"Have you read him his rights, constable?" Sergeant Jefferies called out. He'd found an overturned crate to stand on and his eyes were darting through the crowd, checking on a dozen different constables every minute.
Damn! Andrew ground his teeth together hard enough to make his jaw ache, but there was no avoiding it. "You have the right to remain silent, but it may harm your defense if you do not mention when questioned something you later rely on in court," he muttered.
The sergeant's attention moved elsewhere.
Ben parted his lips.
"You have a right to remain silent," Andrew repeated. "Use it."
"There's no need to get snippy," Ben chided.
Tightening his hold on his friend's arm, Andrew hauled him across to one of the police vans waiting to transport all the protesters to the station. Glancing into the first one, he stopped short. There was no way in hell Ben could go in there. Knowing him, he'd start pointing out the spelling mistakes on all the sociopath's tattoos. Pulling Ben back before he could clamber in, Andrew found a quieter van full of less psychotic looking guys.
He'd barely shoved Ben inside it, when all hell broke loose behind him.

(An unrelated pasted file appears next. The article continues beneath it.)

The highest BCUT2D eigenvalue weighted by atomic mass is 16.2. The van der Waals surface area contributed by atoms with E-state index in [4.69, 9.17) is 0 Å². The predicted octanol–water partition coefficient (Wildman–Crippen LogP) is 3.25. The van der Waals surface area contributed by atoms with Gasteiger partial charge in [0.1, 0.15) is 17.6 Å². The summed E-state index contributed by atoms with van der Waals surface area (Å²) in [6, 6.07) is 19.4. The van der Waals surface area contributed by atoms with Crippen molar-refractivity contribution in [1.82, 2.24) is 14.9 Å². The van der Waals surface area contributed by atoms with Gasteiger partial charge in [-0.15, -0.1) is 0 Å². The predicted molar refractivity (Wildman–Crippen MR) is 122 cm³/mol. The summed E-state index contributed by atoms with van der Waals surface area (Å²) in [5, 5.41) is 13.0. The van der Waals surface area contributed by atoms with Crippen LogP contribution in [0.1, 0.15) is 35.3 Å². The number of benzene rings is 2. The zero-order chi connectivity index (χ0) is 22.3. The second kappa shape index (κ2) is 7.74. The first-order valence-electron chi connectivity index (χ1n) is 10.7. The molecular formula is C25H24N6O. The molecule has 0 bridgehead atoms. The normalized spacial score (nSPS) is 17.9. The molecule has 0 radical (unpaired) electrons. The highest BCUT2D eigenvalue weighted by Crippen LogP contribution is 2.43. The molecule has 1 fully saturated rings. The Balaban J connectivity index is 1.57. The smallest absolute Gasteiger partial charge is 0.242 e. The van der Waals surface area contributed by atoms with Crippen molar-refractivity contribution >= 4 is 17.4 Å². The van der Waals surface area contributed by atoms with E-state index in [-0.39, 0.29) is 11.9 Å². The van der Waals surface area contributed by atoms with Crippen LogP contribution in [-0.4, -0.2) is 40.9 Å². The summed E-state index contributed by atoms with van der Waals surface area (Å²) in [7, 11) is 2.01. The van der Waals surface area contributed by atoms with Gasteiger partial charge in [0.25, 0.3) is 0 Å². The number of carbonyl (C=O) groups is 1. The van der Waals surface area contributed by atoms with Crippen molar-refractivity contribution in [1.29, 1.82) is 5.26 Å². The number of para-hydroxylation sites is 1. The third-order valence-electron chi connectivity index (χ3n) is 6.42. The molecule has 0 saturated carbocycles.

Ben raised an eyebrow at him.
"I mean it," Andrew warned, already turning back to the panic.
It seemed to take several lifetimes before everything was under control, six extra men were in handcuffs, and Andrew was able to turn his attention back to the van. Except it wasn't there. None of the vans were. Ben was apparently already on his way back to the station.
Andrew turned his eyes up to the sky, but no one seemed to be willing to look down on a hard put-upon flatmate and help him out right then. Ben was all alone and the only one who could get him out of this mess was Andrew.
As soon as he could get back to the station, Andrew headed straight to the custody cells, only to be redirected to interview room three. A peek through the glazed panel in the door informed him that Ben was alone in there. Finally, something had gone his way!
Yanking the door open, Andrew stormed in and slammed it behind him.
"Have you lost your mind?"